Serving as SHA’s Executive Director since 2012, Lofton also sits on Mayor Ed Murray’s newly minted Housing Affordability and Livability Advisory Committee. In early September Mayor Murray issued a formal Housing Affordability Statement in which he expressed that “many of Seattle’s low-and middle-income workers families, artists, students, and immigrants new to our country are struggling to find homes at prices they can manage.”

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Photo Credit: Celia Berk

SHA provides over 8,500 Housing Choice vouchers units, which allows low income families access to rent affordable and privately owned property. SHA also oversees approximately 6,000 public housing units, currently serving over 26,000 people combined. The Seattle Displacement Coalition reports that after the redevelopment of New Holly, Rainier Vista, Roxbury Village, and High Point, over 1000 public housing units have been lost as a result of the newer mixed income housing models. One can only guess that the redevelopment plan for Yesler Terrace housing project will displace some low income residents as well. This Phenomenon isn’t new, and as Jon Fox from the Seattle Displacement Coalition reported “They still think we are taking advantage of the system.”

Organizations that were present at the City Hall rally against the Stepping Forward Proposal included Socialist Alternative, The Tenant’s Union and Radical Women Seattle. This same contingent of protesters made a public address during the City Council business meeting directly following the rally, asking councilmembers to sign a petition in opposition to Stepping Forward. Only councilmembers Sawant and Mike O’Brien signed.

The contingent then took the petition to the Mayor’s office where they had the opportunity to speak openly with Deputy Mayor Hyeok Kim. Though adults represented the majority of leadership at the rally, the presence of youth activists was hard to ignore.

“So many people that are great leaders in the community are teens. Let the youth voices be heard, let them speak up and have a voice,” Nimco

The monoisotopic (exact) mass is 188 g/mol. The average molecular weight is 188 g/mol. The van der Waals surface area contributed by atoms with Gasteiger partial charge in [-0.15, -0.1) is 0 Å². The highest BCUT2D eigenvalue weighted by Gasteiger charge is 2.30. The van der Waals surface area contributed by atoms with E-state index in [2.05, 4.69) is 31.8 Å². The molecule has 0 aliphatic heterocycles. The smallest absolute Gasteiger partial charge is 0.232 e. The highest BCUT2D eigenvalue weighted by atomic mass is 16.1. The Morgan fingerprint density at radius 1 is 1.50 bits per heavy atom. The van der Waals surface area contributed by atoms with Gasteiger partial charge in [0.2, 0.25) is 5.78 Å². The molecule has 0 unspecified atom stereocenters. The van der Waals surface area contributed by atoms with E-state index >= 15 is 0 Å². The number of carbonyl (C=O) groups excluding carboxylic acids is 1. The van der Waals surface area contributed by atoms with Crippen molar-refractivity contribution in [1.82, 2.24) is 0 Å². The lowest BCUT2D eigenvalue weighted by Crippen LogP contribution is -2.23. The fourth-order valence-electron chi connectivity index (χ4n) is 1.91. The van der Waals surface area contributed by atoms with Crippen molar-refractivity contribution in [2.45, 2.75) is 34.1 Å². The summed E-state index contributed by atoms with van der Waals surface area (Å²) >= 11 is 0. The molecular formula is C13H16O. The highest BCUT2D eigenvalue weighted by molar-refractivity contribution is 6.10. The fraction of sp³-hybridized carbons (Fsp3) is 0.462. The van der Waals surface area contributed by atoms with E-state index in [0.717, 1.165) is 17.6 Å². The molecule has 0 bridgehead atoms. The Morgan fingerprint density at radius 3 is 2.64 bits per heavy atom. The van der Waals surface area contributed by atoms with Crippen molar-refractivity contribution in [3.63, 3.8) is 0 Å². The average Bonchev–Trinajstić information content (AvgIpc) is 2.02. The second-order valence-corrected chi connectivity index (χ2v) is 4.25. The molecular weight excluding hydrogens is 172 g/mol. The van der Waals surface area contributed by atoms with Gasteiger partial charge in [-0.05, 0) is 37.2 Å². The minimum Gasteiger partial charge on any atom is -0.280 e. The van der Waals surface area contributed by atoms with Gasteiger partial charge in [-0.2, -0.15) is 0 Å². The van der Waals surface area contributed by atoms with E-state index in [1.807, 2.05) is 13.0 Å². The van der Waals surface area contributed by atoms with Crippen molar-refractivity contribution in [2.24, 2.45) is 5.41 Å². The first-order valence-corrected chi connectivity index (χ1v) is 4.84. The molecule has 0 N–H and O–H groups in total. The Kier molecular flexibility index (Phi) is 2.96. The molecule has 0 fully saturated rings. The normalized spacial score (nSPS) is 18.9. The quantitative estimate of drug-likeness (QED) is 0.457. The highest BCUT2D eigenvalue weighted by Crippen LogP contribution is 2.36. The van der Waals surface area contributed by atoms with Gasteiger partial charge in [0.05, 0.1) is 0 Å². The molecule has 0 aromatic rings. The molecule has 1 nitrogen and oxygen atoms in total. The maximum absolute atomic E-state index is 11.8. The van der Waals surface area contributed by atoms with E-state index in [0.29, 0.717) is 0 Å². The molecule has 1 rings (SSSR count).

Nimco Abdirahman addressing City Council. Photo Credit: Celia Berk
Nimco Abdirahman addressing City Council. Photo Credit: Celia Berk

Abdirahman expressed over the microphone, as one of the few youth voices represented at the rally.  As she addressed both the public and Deputy Mayor Kim, Nimco stated how important safe and affordable housing had been to her family. She also pointed out a potential shift in the distribution of resources that may have something to do with the redevelopment of public housing into mixed income communities.

Nimco spoke to the changing demographics of housing projects, and what this means as far as accessibility and equity within these restructured communities. She wants to illuminate awareness around the idea that there is money out there, but where it is- and why the system seems to continuously withhold options from low income residents in South Seattle- is a question all should be asking.

“No one in this community knows about scholarships,” she mentioned, recalling her own story of learning through a serendipitous occasion about the scholarships offered to youth living in the High Point community. Self-identifying as someone who has grown up in the system, she speaks to the changes seen in access and the equity of knowledge as some of the invisible barriers manifest in what was once a community serving only low income families, but now provides mixed income residents. Only certain people know about the scholarships, and for some reason, word hasn’t gotten around. Nimco expressed that once she found out, she told her mother that my little brother could be eligible for a scholarship and her family started telling others in the community that these scholarships were available so that some of the youth and families would know. Nimco envisions the creation of a youth council to advocate for youth and families in the community, as well as families. She already serves on the High Point Council and she is the youngest member by over ten years.

To help sustain attention around the issue, Radical Women of Seattle held a  forum at New Freeway Hall in Columbia City the day after the rally that consisted of community members, SHA staff, a former SHA commissioner, and residents from both New Holly and Yesler Terrace.

“We need to stop destroying what’s left of the affordable housing in this city, which is getting destroyed rapidly as neighborhoods gentrify, as buildings get sold to developers, as things like stepping forward goes and takes things that are currently affordable and turns them into transitional housing,” expressed Ted Virdone, Legislative Assistant to Councilmember Sawant.


Additional Resources:

The Stepping Forward Proposal and potential rent changes can be seen at the link below on Seattle Housing Authority’s page and is available in ten languages:

Mayor Murray’s Housing Affordability Statement: